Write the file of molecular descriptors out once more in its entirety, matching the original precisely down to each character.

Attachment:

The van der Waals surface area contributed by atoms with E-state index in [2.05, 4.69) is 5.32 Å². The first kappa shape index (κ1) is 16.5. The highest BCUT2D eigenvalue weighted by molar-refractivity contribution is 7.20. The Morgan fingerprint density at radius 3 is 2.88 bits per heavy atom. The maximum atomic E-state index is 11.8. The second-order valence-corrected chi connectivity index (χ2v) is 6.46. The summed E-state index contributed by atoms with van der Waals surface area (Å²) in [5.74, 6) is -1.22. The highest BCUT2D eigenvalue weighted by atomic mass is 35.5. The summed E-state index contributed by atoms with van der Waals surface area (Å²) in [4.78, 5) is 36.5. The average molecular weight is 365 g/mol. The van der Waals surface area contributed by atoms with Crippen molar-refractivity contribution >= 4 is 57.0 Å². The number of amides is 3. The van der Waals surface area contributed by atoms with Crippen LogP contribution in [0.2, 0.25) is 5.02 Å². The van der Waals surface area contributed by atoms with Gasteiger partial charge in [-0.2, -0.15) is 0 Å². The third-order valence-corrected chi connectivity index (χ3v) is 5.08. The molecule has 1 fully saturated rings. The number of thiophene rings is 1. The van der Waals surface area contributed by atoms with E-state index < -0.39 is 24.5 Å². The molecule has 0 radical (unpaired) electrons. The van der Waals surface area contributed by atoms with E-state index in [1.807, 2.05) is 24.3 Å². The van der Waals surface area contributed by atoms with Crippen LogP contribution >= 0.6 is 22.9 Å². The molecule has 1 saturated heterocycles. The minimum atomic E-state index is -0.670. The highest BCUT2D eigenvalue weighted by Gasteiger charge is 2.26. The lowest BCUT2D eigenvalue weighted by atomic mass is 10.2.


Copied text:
The van der Waals surface area contributed by atoms with E-state index in [2.05, 4.69) is 5.32 Å². The first kappa shape index (κ1) is 16.5. The highest BCUT2D eigenvalue weighted by molar-refractivity contribution is 7.20. The Morgan fingerprint density at radius 3 is 2.88 bits per heavy atom. The maximum atomic E-state index is 11.8. The second-order valence-corrected chi connectivity index (χ2v) is 6.46. The summed E-state index contributed by atoms with van der Waals surface area (Å²) in [5.74, 6) is -1.22. The highest BCUT2D eigenvalue weighted by atomic mass is 35.5. The summed E-state index contributed by atoms with van der Waals surface area (Å²) in [4.78, 5) is 36.5. The average molecular weight is 365 g/mol. The van der Waals surface area contributed by atoms with Crippen molar-refractivity contribution >= 4 is 57.0 Å². The number of amides is 3. The van der Waals surface area contributed by atoms with Crippen LogP contribution in [0.2, 0.25) is 5.02 Å². The van der Waals surface area contributed by atoms with Gasteiger partial charge in [-0.2, -0.15) is 0 Å². The third-order valence-corrected chi connectivity index (χ3v) is 5.08. The molecule has 1 fully saturated rings. The number of thiophene rings is 1. The van der Waals surface area contributed by atoms with E-state index < -0.39 is 24.5 Å². The molecule has 0 radical (unpaired) electrons. The van der Waals surface area contributed by atoms with E-state index in [1.807, 2.05) is 24.3 Å². The van der Waals surface area contributed by atoms with Crippen LogP contribution >= 0.6 is 22.9 Å². The molecule has 1 saturated heterocycles. The minimum atomic E-state index is -0.670. The highest BCUT2D eigenvalue weighted by Gasteiger charge is 2.26. The lowest BCUT2D eigenvalue weighted by atomic mass is 10.2.